Credit: On first blush, a debt jubilee sounds like a great solution for everybody. But as macro analyst Nick Giambruno warns, a “debt jubilee could wipe out many trillions worth of liabilities and create previously unfathomable inflation, which (would) trigger the largest wealth transfer in history.” Yep. Now I know what you’re thinking: So, Len, how do I ensure I’m on the winning team? Fortunately, Mr. Giambruno reveals the answer: Holders of “government currencies, bonds, and creditors will be the big losers, while debtors and those who own unencumbered scarce assets will be the big winners.” Which is why this is becoming increasingly common:
Debit: So … if you’re unsure about where you can find “unencumbered scarce assets,” keep in mind that there’s nothing more scarce and unencumbered than physical gold held in your possession. That’s because physical gold is real wealth; its purchasing power can never go to zero. For this reason, gold remains the ultimate backstop to the current fraudulent debt-based global monetary system, although central bankers will never openly admit it. This is why everything went off the rails after the USD’s anchor to the yellow metal was broken in 1971 – and the American Empire has been in a steady decline ever since. And don’t let anybody tell you otherwise. Remember …
Credit: Of course, the runaway debt and financial position of not only the United States federal government, but also the entire world, is rapidly deteriorating. And the sooner you recognize it and position your finances accordingly, the better. That means insuring your wealth with a portfolio consisting of at least a small percentage of scarce and valuable assets that have zero counterparty risk.
How much are your average monthly non-discretionary expenses?
- Less than $2000 (47%)
- $2000 to $3000 (26%)
- $3001 to $4000 (14%)
- $4001 to $5000 (7%)
- More than $5000 (7%)
Total Voters: 1,792
Last Week’s Poll Result
Will you be taking a summer road trip of 500 miles or more this year?
- No (56%)
- Yes (34%)
- Maybe (10%)
More than 2000 Len Penzo dot Com readers responded to last week’s question and it turns out that 4 in 9 of you are either planning – or considering – a summer road trip of at least 500 miles this year. Pro Tip: If you aren’t in a hurry, stay off the Interstates. It’s a lot more interesting.
If you have a question you’d like me to ask the readers here, send it to me at Len@LenPenzo.com and be sure to put “Question of the Week” in the subject line.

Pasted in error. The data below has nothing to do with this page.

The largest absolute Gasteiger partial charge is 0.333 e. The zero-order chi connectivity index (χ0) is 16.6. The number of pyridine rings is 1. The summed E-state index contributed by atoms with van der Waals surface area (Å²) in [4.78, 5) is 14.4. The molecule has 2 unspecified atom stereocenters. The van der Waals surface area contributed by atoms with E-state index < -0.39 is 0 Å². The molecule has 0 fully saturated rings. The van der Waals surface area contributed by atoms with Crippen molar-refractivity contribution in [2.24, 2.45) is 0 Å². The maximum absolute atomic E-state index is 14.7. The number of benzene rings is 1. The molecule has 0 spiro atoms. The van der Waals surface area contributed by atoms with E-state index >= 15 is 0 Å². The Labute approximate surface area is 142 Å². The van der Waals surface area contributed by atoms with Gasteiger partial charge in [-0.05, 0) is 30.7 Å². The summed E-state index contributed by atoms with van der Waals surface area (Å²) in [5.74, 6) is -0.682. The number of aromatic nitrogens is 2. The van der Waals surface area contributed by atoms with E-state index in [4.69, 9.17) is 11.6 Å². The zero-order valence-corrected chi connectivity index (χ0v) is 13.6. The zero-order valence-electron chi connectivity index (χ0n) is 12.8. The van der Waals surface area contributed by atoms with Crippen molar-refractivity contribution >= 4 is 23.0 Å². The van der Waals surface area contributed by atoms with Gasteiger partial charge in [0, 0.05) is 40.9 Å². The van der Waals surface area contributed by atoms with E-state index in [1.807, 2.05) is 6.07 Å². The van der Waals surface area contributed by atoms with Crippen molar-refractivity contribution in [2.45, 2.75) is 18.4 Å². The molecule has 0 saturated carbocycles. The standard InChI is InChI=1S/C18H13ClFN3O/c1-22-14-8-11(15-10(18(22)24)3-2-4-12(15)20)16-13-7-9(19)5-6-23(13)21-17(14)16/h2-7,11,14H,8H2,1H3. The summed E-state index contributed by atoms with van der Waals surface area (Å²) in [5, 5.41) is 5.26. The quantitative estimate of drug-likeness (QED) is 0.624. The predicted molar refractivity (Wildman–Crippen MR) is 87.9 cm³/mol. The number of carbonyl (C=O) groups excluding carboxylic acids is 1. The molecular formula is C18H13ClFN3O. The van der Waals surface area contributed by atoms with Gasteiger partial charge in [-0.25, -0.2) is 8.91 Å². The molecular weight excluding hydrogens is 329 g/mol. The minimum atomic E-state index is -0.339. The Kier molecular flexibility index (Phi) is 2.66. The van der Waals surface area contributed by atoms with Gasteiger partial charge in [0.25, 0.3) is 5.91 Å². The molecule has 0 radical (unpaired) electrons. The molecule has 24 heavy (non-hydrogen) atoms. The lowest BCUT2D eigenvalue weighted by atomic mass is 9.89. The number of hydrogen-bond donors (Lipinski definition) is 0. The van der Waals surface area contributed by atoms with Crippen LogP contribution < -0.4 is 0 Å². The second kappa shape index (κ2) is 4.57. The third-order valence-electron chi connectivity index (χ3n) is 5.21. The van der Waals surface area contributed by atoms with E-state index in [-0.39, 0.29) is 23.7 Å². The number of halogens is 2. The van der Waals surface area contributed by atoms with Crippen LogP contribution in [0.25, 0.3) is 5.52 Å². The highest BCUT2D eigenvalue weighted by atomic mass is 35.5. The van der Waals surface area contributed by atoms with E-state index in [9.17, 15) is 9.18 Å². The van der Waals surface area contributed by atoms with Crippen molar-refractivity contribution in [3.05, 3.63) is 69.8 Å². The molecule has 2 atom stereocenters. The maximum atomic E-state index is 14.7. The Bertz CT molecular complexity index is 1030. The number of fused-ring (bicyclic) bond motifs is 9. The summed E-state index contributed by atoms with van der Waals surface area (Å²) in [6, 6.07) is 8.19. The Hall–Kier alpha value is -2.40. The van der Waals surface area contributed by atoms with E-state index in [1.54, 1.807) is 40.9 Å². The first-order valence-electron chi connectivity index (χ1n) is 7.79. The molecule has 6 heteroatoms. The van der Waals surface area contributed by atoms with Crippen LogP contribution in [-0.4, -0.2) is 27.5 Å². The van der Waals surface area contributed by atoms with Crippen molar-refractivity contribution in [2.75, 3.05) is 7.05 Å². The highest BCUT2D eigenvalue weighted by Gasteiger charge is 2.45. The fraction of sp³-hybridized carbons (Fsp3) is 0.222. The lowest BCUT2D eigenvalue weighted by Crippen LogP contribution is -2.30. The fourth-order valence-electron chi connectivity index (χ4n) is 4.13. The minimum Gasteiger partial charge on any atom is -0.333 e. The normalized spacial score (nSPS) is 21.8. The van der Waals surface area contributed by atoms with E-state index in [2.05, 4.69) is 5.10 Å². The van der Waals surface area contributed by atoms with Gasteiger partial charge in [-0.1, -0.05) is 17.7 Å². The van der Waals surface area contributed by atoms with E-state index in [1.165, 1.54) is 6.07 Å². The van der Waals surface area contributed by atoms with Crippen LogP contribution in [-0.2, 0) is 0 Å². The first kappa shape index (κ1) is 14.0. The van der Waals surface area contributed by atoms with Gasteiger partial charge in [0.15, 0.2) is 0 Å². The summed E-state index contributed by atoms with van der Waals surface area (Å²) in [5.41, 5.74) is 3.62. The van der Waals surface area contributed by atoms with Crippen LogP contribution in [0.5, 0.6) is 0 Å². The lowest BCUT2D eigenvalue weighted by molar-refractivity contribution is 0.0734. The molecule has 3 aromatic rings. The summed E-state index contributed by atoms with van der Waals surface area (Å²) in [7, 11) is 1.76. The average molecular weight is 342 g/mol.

Football season is still a few months away, but here are the most – and least – expensive median ticket prices for NFL home games:
32 Indianapolis Colts (median ticket price: $107)
31 Tampa Bay Buccaneers ($147)
30 Cincinnati Bengals ($156)
29 Baltimore Ravens ($162)
28 Washington Commanders ($168)
5 Kansas City Chiefs ($320)
4 San Francisco 49ers ($345)
3 Green Bay Packers ($389)
2 Las Vegas Raiders ($486)
1 New England Patriots ($615)
Useless News: God’s Best Friend
On the first day of creation, God created the dog.
On the second day, God created man to serve the dog.
On the third day, God created all the animals of the earth to serve as potential food for the dog.
On the fourth day, God created honest toil so that man could labor for the good of the dog.
On the fifth day, God created the tennis ball so that the dog might or might not retrieve it.
On the sixth day, God created veterinary science to keep the dog healthy and the man broke.
On the seventh day, God tried to rest, but He had to walk the dog.
More Useless News
Here are the top — and bottom — five states in terms of the average number of pages viewed per visit here at Len Penzo dot Com over the past 30 days:
1. Alaska (5.75 pages/visit) (!!!!!)
2. Idaho (2.28)
3. Arkansas (2.22)
4. California (2.21)
5. Maryland (2.19)
46. Delaware (1.54)
47. Missouri (1.53)
48. Mississippi (1.50)
49. Hawaii (1.50)
50. West Virginia (1.28)
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Letters, I Get Letters
Every week I feature the most interesting question or comment — assuming I get one, that is. And folks who are lucky enough to have the only question in the mailbag get their letter highlighted here whether it’s interesting or not! You can reach out to me at: Len@LenPenzo.com
After reading this piece on the ethics of found money, Suzanne Lanoue was less than impressed with many of the 150+ people who left a comment on the topic:
Wow. First of all, some of you are thieves. Shame on you. If someone lost money, you should try to return it. Second, legally you’re supposed to turn found money into the cops.
Psst. Don’t tell anybody, Suzanne, but I removed all of my mattress tags too.
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Photo Credit: public domain